Jordan Altman, the son of University of Oregon head coach Dana Altman and a former assistant at four-year and community colleges, is the new men’s basketball coach at Grays Harbor College.
The 28-year-old Altman arrived in Aberdeen last week. His appointment ends a tumultuous period in which the Chokers had three coaches in seven months.
Grays Harbor athletic director Tyler Gaston announced his resignation as men’s basketball coach in February. Allen Caveness, a successful junior college coach in California, was named during the summer to succeed him, but college officials subsequently withdrew the contract offer for undisclosed reasons.
At that point, Gaston announced he would be returning to the bench next season. But Altman, who had declined the position early in the interview process, expressed a change of heart after learning that Caveness would not be coming to GHC.
Saying that Altman was at the top of the application list originally, Gaston agreed to relinquish the head coaching job, although he will remain on the staff as an assistant.
“I’m excited to have it happen,” Gaston said Thursday.
Altman said a variety of personal and professional factors figured into his initial decision to refuse the job, but ultimately came to the conclusion that GHC was the best fit for him.
“I found a lot of great jobs out there, but I didn’t find (a lot of people) I’d be working for that would help me improve,” he said. “When I weighed my options, the opportunity that I thought would give me the most advantage was to come here.”
A graduate of Creighton University in Nebraska, where his father coached, Altman was a student manager and what he termed a liaison at his alma mater and served as a graduate assistant at Wayne State and Indiana State universities.
He followed his dad to Eugene as Oregon’s video coordinator two years ago, but said he was frustrated by NCAA restrictions that prevented him from working with players at practice. Saying he missed being courtside, he accepted an assistant coaching job at Lane Community College in Eugene last year.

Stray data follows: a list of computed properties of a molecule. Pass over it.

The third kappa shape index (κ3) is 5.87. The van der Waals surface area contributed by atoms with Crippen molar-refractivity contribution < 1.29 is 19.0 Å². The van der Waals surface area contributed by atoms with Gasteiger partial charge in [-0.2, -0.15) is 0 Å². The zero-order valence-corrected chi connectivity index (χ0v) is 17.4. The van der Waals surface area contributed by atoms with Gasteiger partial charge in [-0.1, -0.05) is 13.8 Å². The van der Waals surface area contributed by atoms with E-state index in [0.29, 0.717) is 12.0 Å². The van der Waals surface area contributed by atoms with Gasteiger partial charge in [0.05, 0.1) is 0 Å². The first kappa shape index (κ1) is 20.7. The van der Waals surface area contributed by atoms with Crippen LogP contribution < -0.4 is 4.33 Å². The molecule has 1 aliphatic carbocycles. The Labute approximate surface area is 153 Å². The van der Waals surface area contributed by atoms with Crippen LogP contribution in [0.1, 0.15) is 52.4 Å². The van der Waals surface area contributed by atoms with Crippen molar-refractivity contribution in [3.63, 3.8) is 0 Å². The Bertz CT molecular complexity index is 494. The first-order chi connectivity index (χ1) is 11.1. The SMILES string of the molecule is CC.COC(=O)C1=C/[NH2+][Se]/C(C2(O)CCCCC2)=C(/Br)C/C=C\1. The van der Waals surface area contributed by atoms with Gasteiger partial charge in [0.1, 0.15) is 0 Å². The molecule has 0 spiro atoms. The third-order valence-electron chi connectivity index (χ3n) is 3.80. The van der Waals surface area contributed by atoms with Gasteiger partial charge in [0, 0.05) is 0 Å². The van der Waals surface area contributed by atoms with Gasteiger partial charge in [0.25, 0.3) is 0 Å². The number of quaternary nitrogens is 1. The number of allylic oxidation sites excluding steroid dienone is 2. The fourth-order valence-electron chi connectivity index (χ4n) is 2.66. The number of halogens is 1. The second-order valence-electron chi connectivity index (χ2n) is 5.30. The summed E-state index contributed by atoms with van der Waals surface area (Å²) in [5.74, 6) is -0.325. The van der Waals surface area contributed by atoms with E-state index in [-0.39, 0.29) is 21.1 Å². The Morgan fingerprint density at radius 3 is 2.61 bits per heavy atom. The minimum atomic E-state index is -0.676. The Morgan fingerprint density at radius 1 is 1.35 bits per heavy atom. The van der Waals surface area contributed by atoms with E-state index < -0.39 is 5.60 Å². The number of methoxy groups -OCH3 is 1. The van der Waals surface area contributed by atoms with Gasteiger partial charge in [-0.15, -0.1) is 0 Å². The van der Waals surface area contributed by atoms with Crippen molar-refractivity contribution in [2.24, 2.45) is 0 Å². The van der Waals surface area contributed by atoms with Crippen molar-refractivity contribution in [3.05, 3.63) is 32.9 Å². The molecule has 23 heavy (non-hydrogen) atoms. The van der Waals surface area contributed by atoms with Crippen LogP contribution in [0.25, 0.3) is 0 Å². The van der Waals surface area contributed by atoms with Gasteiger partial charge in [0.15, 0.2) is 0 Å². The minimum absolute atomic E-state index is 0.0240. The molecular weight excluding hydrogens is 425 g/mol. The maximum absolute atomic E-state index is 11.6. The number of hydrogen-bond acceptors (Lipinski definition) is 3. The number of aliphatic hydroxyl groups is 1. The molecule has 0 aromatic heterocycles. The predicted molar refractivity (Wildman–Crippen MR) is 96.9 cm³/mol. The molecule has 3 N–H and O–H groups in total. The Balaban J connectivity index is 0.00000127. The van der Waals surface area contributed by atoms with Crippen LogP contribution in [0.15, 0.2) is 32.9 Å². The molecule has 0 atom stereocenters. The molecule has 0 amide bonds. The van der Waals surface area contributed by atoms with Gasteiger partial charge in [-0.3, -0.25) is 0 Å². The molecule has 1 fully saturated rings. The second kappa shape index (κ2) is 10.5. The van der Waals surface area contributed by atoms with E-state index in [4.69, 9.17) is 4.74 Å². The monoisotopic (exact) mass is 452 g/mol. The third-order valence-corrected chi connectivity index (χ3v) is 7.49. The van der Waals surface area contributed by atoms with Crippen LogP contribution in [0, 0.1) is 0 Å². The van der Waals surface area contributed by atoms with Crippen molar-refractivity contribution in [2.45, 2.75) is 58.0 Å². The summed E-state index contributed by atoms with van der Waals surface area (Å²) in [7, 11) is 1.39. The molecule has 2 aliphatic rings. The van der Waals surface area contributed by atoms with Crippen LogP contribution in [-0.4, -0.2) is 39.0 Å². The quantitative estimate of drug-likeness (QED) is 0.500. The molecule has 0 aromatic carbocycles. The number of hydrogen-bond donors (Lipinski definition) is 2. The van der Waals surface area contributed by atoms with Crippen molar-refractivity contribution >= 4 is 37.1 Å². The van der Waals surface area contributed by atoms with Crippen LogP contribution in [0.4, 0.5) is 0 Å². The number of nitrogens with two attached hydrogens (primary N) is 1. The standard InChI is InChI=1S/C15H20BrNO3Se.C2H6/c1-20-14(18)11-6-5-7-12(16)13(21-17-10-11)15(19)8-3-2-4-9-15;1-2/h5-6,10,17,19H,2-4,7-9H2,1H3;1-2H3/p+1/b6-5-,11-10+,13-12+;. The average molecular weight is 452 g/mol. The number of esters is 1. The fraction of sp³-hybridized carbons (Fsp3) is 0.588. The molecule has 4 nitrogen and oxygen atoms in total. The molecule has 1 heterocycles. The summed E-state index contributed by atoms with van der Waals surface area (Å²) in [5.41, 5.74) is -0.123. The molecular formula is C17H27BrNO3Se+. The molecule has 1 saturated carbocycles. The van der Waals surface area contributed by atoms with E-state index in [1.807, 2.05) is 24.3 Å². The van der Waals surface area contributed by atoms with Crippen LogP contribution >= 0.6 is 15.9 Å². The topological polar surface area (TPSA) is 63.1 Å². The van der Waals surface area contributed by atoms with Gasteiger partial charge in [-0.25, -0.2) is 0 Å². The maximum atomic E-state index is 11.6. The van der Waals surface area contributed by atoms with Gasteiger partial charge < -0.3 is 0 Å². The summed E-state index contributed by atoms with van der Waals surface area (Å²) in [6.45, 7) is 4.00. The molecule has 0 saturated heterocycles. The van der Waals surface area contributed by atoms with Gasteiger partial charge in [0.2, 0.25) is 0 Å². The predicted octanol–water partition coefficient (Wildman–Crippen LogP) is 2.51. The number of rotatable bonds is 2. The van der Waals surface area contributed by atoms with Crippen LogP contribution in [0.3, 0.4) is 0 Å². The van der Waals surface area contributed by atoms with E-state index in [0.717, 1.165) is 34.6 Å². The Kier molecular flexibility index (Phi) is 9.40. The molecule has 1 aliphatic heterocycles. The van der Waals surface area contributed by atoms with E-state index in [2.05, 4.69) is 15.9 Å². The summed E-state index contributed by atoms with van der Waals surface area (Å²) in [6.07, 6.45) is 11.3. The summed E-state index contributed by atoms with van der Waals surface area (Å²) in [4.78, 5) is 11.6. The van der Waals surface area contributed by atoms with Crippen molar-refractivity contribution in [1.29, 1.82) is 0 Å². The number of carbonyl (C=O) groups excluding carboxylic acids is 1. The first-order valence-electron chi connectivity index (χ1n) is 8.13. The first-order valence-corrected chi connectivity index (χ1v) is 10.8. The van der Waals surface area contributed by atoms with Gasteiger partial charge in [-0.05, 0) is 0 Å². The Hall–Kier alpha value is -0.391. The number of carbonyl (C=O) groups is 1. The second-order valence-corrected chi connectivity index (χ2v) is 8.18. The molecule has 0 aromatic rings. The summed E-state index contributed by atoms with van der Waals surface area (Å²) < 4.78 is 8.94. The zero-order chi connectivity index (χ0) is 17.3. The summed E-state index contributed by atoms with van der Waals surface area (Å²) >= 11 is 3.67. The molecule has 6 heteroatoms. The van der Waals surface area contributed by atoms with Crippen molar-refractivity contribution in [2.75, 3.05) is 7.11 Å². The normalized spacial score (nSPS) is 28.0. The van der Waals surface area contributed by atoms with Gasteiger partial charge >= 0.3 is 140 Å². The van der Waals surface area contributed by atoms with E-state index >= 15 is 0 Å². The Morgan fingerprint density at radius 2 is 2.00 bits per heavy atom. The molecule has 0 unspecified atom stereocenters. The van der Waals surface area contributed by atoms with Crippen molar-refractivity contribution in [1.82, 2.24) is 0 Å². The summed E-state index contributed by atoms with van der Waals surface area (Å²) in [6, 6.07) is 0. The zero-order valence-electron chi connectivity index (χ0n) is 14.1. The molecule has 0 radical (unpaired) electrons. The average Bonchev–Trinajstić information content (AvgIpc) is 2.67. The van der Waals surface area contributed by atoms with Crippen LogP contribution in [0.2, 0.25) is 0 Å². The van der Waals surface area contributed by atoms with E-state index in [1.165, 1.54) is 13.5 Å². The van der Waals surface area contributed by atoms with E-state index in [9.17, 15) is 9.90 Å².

Altman did much of Lane’s game strategy last season, according to Gaston.
“I would say he was the head coach, for all intents and purposes,” Gaston said.
Gaston noted that Altman refused to use his family’s reputation as a selling point.
“Nowhere in his resume did he put that he was Dana Altman’s son,” the GHC athletic director said. “I was impressed by that. He obviously wanted to make it on his own.”
Altman favors an aggressive style of play on both ends of the court.
“We’re fast,” he said. “Everything we try to do is an attack mode. I don’t want to say 40 minutes of hell (former Arkansas coach Nolan Richardson’s trademark phrase), but we will press. Our defense will change, possession by possession.
“We have two rules,” Altman added. “Everything on offense is nose to the goal and it’s the exact opposite on defense.”
Altman, who has already established residence in Aberdeen, will initially draw only a basketball coaching salary but is keeping tabs on possible other positions on campus.
He and Gaston met with the team Monday.
“I would say the enthusiasm is good,” Gaston reported.